Strength. The ability to act rather than just react. And mental toughness: A kid can’t sit in the classroom without doing anything and then come to practice and say, “OK, coach, I’m ready to play, tell me what I need to do.” You just can’t turn it on and turn it off like that.
The ability to adapt easily, to understand that not everybody’s going to be the star, to accept the coaching. Not every kid can be coached—that’s harder now, too. If you play for us here, you have to have your hair short. You can’t draw designs in your hair. There’s nothing about your hairstyle that should draw attention to yourself, away from the team. So we all wear the same uniform, we all wear the same shoes, we don’t have names on the back of our jerseys. I don’t want somebody to come up and say, “Look at that kid—he has blue hair!” Instead, I want them to say, “Wow, that team played well together, and they played really hard.”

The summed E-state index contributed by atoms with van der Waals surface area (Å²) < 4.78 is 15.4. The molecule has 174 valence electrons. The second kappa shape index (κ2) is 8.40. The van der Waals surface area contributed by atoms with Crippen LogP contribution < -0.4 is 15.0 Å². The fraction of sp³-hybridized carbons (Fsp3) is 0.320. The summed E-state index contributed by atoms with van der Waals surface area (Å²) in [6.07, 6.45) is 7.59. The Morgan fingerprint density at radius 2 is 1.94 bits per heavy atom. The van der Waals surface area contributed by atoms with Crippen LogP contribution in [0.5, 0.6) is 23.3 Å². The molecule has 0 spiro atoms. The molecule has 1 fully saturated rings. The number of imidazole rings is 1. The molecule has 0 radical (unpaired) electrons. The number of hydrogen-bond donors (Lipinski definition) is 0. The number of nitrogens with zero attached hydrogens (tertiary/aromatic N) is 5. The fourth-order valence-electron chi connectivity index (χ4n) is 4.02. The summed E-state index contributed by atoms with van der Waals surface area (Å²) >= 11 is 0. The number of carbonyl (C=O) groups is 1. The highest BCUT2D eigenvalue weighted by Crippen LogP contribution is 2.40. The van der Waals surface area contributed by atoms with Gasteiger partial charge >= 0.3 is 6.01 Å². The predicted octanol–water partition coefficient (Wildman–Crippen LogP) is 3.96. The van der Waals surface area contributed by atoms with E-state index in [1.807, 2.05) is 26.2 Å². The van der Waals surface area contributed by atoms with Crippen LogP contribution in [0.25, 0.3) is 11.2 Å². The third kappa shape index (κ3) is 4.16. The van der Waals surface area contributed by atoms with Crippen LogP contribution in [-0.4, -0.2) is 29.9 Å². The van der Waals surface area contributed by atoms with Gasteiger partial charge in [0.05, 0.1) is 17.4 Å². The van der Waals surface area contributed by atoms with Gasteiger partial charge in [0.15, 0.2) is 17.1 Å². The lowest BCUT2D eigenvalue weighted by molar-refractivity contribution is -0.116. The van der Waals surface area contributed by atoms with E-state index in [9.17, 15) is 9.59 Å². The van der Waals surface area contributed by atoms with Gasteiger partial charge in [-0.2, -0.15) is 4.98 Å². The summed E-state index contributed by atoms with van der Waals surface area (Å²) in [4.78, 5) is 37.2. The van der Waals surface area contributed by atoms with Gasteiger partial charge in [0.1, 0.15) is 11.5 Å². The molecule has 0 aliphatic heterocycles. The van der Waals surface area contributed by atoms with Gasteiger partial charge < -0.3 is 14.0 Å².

Q. Has that been a deal-breaker for some kids?
A. Nah. This year we had two kids who weren’t sure they were going to play, and I said, “You know, we’re really going to miss you, but if that’s important to you, that’s what you need to do.” They got their hair cut the next day before practice.
Q. What characteristics will you see in a senior player that you might not see in an underclassman?
A. A student who plays here for four years will have been to Florida, North Carolina, Kentucky—somewhere far enough away that they have to stay in a hotel and learn to budget their money and communicate with people. We talk about their phone etiquette, all that stuff.
And we’ve had freshmen who think that just because the middle school season stops in December, that’s when our season stops; during Christmas vacation, they’d miss practice, because they’d think the season’s over—and we play until March. So just understanding that basketball is a full-time job outside of the school day.